Saturday, September 17, 2011

The Nation on Christopher Lasch

Norman Birnbaum's appreciation of a man who "publicly refused to attend the twenty-fifth reunion of his class, declaring Harvard to be deficient in the pursuit of the common good" — Gratitude and Forbearance: On Christopher Lasch.

He was a man who "sought to shape the New Left into the redemptive movement he and many of the rest of us were seeking," writes Mr. Birnbaum, noting, "Decentralization, local autonomy, a distrust of doctrines of efficiency and technocratic calculation were crucial issues on the New Left." However, "the New Left succumbed to sectarianism and self-immolation and Lasch’s disappointment with it grew."

Later, as he "described the path from the Enlightenment to modernity, he argued that secularization was not historically inevitable or self-evidently true, and found reason to attribute moral value to religion." Mr. Birnbaum observes, "Religion in his view taught gratitude for the gifts of life, forbearance of its disappointments." The author notes that "notwithstanding his lack of religious belief, [he] traded intellectually with theologians,"continuing,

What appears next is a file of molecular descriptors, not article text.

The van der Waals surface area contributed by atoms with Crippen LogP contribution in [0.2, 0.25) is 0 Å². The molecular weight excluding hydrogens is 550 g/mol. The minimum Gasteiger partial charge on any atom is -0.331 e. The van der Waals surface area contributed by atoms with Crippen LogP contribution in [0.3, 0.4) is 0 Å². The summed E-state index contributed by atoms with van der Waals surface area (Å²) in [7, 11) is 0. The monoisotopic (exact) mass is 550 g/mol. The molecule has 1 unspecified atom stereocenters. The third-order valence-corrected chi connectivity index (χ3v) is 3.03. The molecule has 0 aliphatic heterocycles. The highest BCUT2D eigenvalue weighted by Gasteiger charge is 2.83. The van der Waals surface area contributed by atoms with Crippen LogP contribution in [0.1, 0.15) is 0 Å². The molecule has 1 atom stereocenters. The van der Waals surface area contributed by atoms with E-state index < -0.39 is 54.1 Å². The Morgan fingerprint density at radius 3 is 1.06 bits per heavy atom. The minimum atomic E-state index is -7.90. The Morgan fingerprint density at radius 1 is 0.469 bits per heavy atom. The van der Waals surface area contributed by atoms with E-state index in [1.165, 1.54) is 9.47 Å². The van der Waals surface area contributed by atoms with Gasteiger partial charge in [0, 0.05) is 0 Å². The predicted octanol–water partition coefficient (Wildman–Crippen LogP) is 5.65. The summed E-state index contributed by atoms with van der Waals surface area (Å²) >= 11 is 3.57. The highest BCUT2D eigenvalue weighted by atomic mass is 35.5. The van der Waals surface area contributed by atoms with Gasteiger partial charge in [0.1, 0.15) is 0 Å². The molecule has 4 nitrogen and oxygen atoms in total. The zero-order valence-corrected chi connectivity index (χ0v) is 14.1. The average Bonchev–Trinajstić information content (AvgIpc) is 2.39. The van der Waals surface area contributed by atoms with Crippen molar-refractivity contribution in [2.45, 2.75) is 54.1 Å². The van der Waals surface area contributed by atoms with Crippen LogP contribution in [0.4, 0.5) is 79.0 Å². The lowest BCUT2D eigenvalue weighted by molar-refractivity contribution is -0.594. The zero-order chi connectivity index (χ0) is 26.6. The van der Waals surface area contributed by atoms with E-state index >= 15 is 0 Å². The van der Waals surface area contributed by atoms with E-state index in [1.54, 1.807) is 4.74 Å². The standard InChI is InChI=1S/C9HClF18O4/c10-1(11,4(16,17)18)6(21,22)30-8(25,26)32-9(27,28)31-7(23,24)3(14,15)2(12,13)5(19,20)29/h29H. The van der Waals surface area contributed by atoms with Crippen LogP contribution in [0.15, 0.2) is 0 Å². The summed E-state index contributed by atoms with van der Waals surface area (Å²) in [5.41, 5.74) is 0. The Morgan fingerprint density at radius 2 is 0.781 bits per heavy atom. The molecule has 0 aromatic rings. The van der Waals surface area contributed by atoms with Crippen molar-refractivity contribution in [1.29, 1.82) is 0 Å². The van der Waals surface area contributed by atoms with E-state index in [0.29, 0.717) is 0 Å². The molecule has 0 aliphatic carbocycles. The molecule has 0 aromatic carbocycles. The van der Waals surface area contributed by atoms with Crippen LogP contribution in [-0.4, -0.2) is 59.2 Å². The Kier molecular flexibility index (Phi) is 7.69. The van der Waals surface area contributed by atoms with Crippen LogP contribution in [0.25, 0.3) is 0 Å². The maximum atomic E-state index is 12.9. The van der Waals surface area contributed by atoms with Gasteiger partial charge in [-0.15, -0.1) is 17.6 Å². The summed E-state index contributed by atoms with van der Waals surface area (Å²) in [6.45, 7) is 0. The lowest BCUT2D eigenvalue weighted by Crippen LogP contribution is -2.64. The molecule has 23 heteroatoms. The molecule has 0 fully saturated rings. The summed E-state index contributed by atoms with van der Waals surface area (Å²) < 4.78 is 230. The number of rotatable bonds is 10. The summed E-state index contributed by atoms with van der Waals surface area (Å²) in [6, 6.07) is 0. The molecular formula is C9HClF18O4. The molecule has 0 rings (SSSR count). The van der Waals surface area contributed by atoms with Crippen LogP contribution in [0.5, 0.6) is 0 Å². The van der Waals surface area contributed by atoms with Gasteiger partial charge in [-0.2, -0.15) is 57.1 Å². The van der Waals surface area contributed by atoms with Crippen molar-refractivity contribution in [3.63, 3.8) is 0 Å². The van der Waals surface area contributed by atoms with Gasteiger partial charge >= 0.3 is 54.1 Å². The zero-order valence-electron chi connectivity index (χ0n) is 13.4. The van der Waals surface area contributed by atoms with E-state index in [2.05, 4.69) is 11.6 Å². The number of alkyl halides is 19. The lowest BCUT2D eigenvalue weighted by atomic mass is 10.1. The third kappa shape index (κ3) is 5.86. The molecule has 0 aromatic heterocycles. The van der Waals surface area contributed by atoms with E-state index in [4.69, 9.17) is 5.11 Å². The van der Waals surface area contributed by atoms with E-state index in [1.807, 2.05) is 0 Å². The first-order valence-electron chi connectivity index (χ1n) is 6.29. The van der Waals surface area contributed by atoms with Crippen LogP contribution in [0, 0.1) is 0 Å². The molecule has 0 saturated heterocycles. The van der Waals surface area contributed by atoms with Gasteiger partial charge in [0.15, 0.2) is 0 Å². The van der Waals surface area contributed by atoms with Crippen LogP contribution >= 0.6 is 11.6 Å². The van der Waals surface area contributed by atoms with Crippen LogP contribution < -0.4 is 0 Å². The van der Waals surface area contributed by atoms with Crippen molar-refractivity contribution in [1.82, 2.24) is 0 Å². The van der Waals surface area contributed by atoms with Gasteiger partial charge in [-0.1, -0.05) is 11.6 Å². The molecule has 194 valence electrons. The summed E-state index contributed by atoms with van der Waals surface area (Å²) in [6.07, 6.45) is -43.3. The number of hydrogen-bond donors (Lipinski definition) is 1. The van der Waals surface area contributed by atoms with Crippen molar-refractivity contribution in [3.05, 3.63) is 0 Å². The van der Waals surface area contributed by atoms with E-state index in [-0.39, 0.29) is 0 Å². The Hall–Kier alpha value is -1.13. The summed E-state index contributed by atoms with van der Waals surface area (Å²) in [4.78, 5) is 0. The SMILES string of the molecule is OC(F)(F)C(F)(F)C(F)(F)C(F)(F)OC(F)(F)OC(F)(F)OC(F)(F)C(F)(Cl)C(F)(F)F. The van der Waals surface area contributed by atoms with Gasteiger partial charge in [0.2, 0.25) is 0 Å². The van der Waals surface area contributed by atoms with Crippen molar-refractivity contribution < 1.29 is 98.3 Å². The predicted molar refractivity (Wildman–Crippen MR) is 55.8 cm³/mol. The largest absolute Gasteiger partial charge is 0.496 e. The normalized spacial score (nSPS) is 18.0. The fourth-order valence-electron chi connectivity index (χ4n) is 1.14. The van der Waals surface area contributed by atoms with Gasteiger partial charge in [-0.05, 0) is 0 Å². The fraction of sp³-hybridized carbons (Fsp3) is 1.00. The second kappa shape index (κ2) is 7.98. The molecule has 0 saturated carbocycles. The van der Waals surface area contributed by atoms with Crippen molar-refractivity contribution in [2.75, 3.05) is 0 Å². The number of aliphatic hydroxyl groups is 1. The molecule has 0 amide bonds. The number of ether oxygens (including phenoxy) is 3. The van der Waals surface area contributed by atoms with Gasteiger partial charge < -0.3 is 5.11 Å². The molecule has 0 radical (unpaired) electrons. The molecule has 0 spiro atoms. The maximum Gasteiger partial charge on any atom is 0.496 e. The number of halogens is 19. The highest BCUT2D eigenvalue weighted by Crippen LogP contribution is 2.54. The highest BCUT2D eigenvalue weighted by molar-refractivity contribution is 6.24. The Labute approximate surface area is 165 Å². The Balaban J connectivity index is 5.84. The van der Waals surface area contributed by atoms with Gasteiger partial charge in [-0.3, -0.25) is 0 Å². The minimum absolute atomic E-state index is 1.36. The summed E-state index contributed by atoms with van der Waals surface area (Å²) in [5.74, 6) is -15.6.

He decided that they were using concepts like being, suffering and redemption to describe the permanent structures of human existence that he had approached empirically. He was drawn to the Protestant existentialists, whose hero was the anti-Nazi martyr Dietrich Bonhoeffer, rather than to the Catholic visionaries, with their exalted notions of community. Perhaps that was an oblique tribute to his familial origins, and to the American past.

Labels: , , , , , ,

Bookmark and Share